The Acropolis is located on a flattish-topped rock that rises 150 m (490 ft) above sea level in the city of Athens, with a surface area of about 3 hectares (7.4 acres). While the earliest artifacts date to the Middle Neolithic era, there have been documented habitations in Attica from the Early Neolithic period (6th millennium BC).
Warrior wearing a boar tusk helmet, from a Mycenaean chamber tomb in the Acropolis of Athens, 14th-13th century BC.
There is little doubt that a Mycenaean megaron palace stood upon the hill during the late Bronze Age. Nothing of this megaron survives except, probably, a single limestone column-base and pieces of several sandstone steps. Soon after the palace was constructed, a Cyclopean massive circuit wall was built, 760 meters long, up to 10 meters high, and ranging from 3.5 to 6 meters thick. This wall would serve as the main defense for the acropolis until the 5th century. The wall consisted of two parapets built with large stone blocks and cemented with an earth mortar called emplekton (Greek: ἔμπλεκτον). The wall uses typical Mycenaean conventions in that it followed the natural contour of the terrain and its gate, which was towards the south, was arranged obliquely, with a parapet and tower overhanging the incomers' right-hand side, thus facilitating defense. There were two lesser approaches up the hill on its north side, consisting of steep, narrow flights of steps cut in the rock. Homer is assumed to refer to this fortification when he mentions the "strong-built House of Erechtheus" (Odyssey 7.81). At some time before the 13th century BC, an earthquake caused a fissure near the northeastern edge of the Acropolis. This fissure extended some 35 meters to a bed of soft marl in which a well was dug. An elaborate set of stairs was built and the well served as an invaluable, protected source of drinking water during times of siege for some portion of the Mycenaean period.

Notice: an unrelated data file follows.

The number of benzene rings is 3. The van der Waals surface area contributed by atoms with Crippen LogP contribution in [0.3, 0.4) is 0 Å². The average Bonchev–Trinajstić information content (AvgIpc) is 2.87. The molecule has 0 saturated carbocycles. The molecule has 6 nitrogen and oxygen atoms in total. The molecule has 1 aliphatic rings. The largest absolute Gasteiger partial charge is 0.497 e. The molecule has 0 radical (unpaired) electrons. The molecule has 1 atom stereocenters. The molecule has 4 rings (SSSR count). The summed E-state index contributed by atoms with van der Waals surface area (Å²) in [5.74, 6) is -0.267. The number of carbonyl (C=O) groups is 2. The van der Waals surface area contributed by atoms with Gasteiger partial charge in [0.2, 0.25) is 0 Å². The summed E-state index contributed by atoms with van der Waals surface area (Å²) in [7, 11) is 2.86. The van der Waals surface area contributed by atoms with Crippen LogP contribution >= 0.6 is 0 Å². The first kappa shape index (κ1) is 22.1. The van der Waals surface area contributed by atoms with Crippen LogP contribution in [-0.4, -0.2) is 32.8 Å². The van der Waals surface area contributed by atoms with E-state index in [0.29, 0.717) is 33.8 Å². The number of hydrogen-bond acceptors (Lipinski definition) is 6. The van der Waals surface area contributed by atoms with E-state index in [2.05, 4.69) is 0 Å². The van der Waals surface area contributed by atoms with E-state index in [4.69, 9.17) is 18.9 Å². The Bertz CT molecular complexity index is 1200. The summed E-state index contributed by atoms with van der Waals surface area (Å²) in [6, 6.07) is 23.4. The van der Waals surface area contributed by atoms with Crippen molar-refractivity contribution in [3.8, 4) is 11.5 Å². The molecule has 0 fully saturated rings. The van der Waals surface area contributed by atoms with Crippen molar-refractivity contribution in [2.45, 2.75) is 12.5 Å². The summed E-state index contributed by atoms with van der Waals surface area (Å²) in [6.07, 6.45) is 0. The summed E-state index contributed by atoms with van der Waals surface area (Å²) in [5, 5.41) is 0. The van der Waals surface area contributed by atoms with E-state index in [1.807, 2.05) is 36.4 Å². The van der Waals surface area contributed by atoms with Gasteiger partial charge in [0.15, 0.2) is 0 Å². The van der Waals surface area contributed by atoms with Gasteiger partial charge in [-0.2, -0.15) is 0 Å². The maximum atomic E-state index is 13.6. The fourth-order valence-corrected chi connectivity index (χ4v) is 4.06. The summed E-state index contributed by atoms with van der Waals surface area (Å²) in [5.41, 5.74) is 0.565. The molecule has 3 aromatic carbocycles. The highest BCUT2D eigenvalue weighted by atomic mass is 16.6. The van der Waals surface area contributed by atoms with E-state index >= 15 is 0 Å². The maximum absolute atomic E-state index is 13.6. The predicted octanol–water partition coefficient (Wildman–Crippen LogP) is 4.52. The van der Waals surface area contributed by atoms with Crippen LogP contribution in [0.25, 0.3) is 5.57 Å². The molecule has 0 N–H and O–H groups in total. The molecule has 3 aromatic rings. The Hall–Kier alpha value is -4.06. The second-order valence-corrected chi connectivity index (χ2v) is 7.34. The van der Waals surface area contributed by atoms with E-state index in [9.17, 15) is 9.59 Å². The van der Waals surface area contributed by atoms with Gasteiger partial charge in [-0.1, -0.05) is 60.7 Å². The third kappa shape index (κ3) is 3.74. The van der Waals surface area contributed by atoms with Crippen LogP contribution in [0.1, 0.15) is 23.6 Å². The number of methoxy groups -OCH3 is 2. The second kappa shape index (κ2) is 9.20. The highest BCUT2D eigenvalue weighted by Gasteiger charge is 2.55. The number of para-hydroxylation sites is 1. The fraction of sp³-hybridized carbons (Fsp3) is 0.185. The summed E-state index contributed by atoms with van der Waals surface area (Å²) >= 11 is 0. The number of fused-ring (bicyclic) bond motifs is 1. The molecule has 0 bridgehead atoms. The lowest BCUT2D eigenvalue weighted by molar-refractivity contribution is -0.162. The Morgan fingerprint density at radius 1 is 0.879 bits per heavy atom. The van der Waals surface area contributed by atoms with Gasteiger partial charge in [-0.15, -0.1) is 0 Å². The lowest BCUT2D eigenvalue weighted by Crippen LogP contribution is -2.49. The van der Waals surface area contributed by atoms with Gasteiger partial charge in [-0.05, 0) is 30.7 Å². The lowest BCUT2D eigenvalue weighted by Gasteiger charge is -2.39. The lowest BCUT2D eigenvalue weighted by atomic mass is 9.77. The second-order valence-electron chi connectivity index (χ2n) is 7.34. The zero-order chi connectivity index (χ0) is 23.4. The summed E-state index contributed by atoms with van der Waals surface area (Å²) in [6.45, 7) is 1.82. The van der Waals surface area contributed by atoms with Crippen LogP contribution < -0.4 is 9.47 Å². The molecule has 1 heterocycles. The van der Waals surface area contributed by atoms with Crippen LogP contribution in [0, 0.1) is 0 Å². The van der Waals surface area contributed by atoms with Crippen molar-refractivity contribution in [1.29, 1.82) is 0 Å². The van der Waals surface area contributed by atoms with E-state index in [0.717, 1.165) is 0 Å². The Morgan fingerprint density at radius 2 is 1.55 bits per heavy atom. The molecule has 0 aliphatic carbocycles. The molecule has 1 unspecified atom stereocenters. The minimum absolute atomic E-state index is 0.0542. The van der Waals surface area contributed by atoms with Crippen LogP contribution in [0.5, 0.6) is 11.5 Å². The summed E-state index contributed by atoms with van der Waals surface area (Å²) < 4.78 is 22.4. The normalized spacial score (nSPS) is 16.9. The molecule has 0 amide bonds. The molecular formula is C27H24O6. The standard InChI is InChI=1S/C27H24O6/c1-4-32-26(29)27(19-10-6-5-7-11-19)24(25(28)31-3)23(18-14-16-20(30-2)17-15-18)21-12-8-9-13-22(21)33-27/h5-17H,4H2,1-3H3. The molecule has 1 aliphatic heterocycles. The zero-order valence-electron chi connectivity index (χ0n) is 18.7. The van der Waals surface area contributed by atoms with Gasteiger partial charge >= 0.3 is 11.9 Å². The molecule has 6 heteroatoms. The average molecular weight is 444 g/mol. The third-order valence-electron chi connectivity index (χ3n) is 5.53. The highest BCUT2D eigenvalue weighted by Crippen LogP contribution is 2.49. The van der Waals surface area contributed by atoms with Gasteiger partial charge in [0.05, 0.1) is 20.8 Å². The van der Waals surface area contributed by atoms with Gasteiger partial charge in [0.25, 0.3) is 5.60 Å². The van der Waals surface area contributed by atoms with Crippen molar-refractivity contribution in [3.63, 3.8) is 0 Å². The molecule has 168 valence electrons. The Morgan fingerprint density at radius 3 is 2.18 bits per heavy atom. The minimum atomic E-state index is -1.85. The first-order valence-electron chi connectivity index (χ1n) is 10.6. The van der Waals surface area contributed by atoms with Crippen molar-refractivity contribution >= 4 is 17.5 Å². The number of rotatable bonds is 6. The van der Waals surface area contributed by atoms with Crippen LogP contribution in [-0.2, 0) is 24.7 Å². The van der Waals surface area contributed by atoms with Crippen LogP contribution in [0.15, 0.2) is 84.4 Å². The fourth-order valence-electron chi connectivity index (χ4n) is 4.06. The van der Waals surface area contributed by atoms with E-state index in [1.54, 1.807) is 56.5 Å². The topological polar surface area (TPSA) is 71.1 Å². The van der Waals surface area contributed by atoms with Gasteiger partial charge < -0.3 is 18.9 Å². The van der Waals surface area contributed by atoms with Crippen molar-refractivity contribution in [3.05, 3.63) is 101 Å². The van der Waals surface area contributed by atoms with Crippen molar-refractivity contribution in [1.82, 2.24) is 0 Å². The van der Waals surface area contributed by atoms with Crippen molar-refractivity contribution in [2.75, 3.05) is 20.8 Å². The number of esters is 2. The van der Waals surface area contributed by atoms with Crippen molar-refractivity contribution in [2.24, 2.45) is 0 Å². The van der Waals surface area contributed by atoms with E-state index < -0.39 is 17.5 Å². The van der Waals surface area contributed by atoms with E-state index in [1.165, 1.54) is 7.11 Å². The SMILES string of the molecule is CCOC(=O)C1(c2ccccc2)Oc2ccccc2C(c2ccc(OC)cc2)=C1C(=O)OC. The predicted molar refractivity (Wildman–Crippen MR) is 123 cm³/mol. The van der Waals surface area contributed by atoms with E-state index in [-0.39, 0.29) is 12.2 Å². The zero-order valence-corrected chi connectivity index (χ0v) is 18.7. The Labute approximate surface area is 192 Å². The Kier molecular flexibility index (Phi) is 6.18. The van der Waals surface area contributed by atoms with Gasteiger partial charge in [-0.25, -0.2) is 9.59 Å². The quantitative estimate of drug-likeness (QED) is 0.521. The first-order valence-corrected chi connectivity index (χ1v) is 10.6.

During the Hellenistic and Roman periods, many of the existing buildings in the area of the Acropolis were repaired, due to damage from age, and occasionally, war. Monuments to foreign kings were erected, notably those of the Attalid kings of Pergamon Attalos II (in front of the NW corner of the Parthenon), and Eumenes II, in front of the Propylaia. These were rededicated during the early Roman Empire to Augustus or Claudius (uncertain), and Agrippa, respectively. Eumenes was also responsible for constructing a stoa on the South slope, not unlike that of Attalos in the Agora below.
During the Julio-Claudian period, the Temple of Rome and Augustus, a small, round edifice, about 23 meters from the Parthenon, was to be the last significant ancient construction on the summit of the rock. Around the same time, on the North slope, in a cave next to the one dedicated to Pan since the classical period, a sanctuary was founded where the archons dedicated to Apollo on assuming office. During 161 AD, on the South slope, the Roman Herodes Atticus built his grand amphitheatre or Odeon. It was destroyed by the invading Herulians a century later but was reconstructed during the 1950s.
During the 3rd century, under threat from a Herulian invasion, repairs were made to the Acropolis walls, and the "Beulé Gate" was constructed to restrict entrance in front of the Propylaia, thus returning the Acropolis to use as a fortress.